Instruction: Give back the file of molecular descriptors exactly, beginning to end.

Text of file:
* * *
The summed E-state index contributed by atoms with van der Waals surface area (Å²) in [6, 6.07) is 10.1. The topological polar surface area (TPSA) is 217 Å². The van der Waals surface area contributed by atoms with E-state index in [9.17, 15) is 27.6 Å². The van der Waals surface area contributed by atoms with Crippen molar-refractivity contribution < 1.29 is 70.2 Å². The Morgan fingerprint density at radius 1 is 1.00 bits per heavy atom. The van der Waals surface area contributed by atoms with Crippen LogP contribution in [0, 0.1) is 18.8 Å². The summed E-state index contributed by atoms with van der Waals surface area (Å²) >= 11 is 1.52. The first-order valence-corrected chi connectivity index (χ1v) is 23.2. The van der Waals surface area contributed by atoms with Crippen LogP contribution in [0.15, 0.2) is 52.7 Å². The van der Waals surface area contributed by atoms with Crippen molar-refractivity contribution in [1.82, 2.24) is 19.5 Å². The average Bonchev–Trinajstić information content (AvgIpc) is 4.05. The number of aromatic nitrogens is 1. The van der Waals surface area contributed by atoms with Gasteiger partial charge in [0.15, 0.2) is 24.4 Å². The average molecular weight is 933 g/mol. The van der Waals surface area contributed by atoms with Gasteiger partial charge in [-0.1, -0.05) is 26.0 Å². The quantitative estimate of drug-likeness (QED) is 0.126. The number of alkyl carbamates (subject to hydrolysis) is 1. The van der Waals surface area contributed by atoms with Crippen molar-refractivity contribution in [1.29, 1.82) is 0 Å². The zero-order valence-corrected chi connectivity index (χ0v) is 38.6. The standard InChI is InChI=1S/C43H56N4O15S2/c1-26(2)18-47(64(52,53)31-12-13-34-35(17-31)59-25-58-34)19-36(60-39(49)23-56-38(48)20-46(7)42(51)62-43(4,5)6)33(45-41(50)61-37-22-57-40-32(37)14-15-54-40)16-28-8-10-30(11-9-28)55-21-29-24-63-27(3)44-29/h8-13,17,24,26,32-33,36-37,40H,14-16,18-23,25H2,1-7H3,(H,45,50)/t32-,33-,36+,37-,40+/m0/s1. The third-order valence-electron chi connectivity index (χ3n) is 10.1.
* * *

The summed E-state index contributed by atoms with van der Waals surface area (Å²) in [6, 6.07) is 10.1. The topological polar surface area (TPSA) is 217 Å². The van der Waals surface area contributed by atoms with E-state index in [9.17, 15) is 27.6 Å². The van der Waals surface area contributed by atoms with Crippen molar-refractivity contribution < 1.29 is 70.2 Å². The Morgan fingerprint density at radius 1 is 1.00 bits per heavy atom. The van der Waals surface area contributed by atoms with Crippen LogP contribution in [0, 0.1) is 18.8 Å². The summed E-state index contributed by atoms with van der Waals surface area (Å²) >= 11 is 1.52. The first-order valence-corrected chi connectivity index (χ1v) is 23.2. The van der Waals surface area contributed by atoms with Crippen LogP contribution in [0.15, 0.2) is 52.7 Å². The van der Waals surface area contributed by atoms with Crippen molar-refractivity contribution in [1.82, 2.24) is 19.5 Å². The average Bonchev–Trinajstić information content (AvgIpc) is 4.05. The number of aromatic nitrogens is 1. The van der Waals surface area contributed by atoms with Gasteiger partial charge in [0.15, 0.2) is 24.4 Å². The average molecular weight is 933 g/mol. The van der Waals surface area contributed by atoms with Gasteiger partial charge in [-0.1, -0.05) is 26.0 Å². The quantitative estimate of drug-likeness (QED) is 0.126. The number of alkyl carbamates (subject to hydrolysis) is 1. The van der Waals surface area contributed by atoms with Crippen molar-refractivity contribution in [1.29, 1.82) is 0 Å². The zero-order valence-corrected chi connectivity index (χ0v) is 38.6. The standard InChI is InChI=1S/C43H56N4O15S2/c1-26(2)18-47(64(52,53)31-12-13-34-35(17-31)59-25-58-34)19-36(60-39(49)23-56-38(48)20-46(7)42(51)62-43(4,5)6)33(45-41(50)61-37-22-57-40-32(37)14-15-54-40)16-28-8-10-30(11-9-28)55-21-29-24-63-27(3)44-29/h8-13,17,24,26,32-33,36-37,40H,14-16,18-23,25H2,1-7H3,(H,45,50)/t32-,33-,36+,37-,40+/m0/s1. The third-order valence-electron chi connectivity index (χ3n) is 10.1.